The program producers have prepared several big surprises for Anna Mária. If you would like to financially contribute to her family, you can send a donation to this bank account: SK7309000000005064433000
- Slovak Police charge woman with threatening Muslims and Roma through Facebook, she faces six years in prison
- Slovakia: Criminal charges filed against play about neo-Nazi arson attack in Czech Republic
- Slovak Parliament changes regional election rules, extremists could benefit
- Slovakia: Black model in ad sparks racist commentary
- Slovak Prime Minister refers to Romani people as "Gypsies" during media appearances
- Slovakia: More than 50 children from socially deprived families institutionalized since year began
- Slovakia: MP for fascist party criticizes recipients of state honors because of their origins and work
- Slovak President gives state honors to 20 figures, including Czech politician
- Slovak President addresses anti-Romani sentiment in New Year's Day speech
- Slovakia: Commander of brutal police raid against Romani people prosecuted
- Slovak PM targets Roma in his speeches, critics say he should focus on his own corruption scandals
- Slovakia: Many youth support the ultra-right, study finds
- Slovak President says education is the way to address Romani issues
- Commentary on eviction in Slovakia: A rational society does not make a profit from or save money on the poor
- Slovakia: Study says failure of mainstream parties supports right-wing extremism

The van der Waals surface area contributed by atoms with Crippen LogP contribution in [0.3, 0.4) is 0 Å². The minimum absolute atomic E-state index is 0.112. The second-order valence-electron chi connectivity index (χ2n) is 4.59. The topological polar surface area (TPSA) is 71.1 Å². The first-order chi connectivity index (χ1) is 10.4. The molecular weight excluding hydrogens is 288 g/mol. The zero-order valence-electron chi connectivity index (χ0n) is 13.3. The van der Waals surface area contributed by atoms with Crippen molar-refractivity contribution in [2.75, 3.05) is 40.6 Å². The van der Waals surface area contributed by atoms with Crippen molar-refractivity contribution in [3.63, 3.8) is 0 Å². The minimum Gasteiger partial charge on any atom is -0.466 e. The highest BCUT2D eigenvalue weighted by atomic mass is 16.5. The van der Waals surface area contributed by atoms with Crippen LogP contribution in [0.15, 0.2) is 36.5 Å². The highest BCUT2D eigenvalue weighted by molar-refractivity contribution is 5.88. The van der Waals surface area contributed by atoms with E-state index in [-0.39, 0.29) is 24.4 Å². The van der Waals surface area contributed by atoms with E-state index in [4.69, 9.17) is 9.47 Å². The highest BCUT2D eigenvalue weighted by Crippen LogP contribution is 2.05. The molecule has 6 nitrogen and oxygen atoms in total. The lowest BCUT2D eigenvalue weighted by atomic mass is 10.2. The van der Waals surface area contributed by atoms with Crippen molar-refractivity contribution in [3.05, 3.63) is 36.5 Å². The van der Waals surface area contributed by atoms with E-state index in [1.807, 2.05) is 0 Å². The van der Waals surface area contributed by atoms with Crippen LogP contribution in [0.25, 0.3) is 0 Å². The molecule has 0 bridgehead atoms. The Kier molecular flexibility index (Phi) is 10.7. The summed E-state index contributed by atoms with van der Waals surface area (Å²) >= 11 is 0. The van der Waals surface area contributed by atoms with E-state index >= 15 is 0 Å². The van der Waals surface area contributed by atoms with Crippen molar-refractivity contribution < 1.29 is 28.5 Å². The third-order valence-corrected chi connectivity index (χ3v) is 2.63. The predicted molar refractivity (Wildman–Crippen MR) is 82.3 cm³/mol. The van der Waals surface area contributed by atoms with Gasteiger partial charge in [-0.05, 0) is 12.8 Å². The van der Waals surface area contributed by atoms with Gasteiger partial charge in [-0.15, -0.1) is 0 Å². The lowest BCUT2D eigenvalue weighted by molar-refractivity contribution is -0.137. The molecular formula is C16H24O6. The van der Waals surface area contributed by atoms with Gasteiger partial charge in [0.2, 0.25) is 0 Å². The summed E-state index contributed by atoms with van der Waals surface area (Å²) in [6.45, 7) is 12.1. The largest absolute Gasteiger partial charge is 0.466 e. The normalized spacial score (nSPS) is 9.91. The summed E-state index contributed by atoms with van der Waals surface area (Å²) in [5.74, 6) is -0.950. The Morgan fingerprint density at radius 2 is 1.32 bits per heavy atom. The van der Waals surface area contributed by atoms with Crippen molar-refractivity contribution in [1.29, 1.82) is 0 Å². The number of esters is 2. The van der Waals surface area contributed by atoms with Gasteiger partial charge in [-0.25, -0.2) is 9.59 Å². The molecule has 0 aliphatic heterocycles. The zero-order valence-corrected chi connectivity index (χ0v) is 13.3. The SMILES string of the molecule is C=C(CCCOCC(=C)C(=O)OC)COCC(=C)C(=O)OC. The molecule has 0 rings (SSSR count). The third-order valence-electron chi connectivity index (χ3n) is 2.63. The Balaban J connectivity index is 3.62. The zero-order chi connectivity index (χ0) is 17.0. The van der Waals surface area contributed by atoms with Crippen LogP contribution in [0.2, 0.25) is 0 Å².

- Michal Mižigár: What myths exist about World Roma Day and what is the reality?
- Slovak President Zuzana Čaputová met with Roma students on the occasion of World Roma Day
- European Parliament President warns of growing antigypsyism and sends greetings on World Roma Day
- Czech and international organizations support bereaved family with Constitutional Court complaint over death of Stanislav Tomáš in police custody
- Slovak Govt Plenipotentiary for Romani Communities joins aid effort for refugees from Ukraine, monitoring patrols will make sure Romani refugees are assisted too
- Slovak firefighter tells ROMEA TV his remarks about Roma from Ukraine were based on what they themselves told him and the Czech reporter misunderstood him
- Slovak Interior Minister refuses to comment on firefighter's racist remarks about Romani refugees from Ukraine
- Commentary: Stop idealizing poverty
- Excluded Roma in Slovakia have died of COVID-19 more than non-Roma due to low rates of vaccination, their employment rates have also stagnated
- Czech Republic, Hungary, Slovakia: NGO reports that LGBT+ Roma face discrimination from their own families as well as majority societies in these EU Member States
- Slovak Govt Plenipotentiary for Romani Communities Ján Hero: Census numbers do not reflect the actual number of Romani men and women here
- Slovak census: More than 156 000 people declared Romani nationality, more than 100 000 declared Romanes as their mother tongue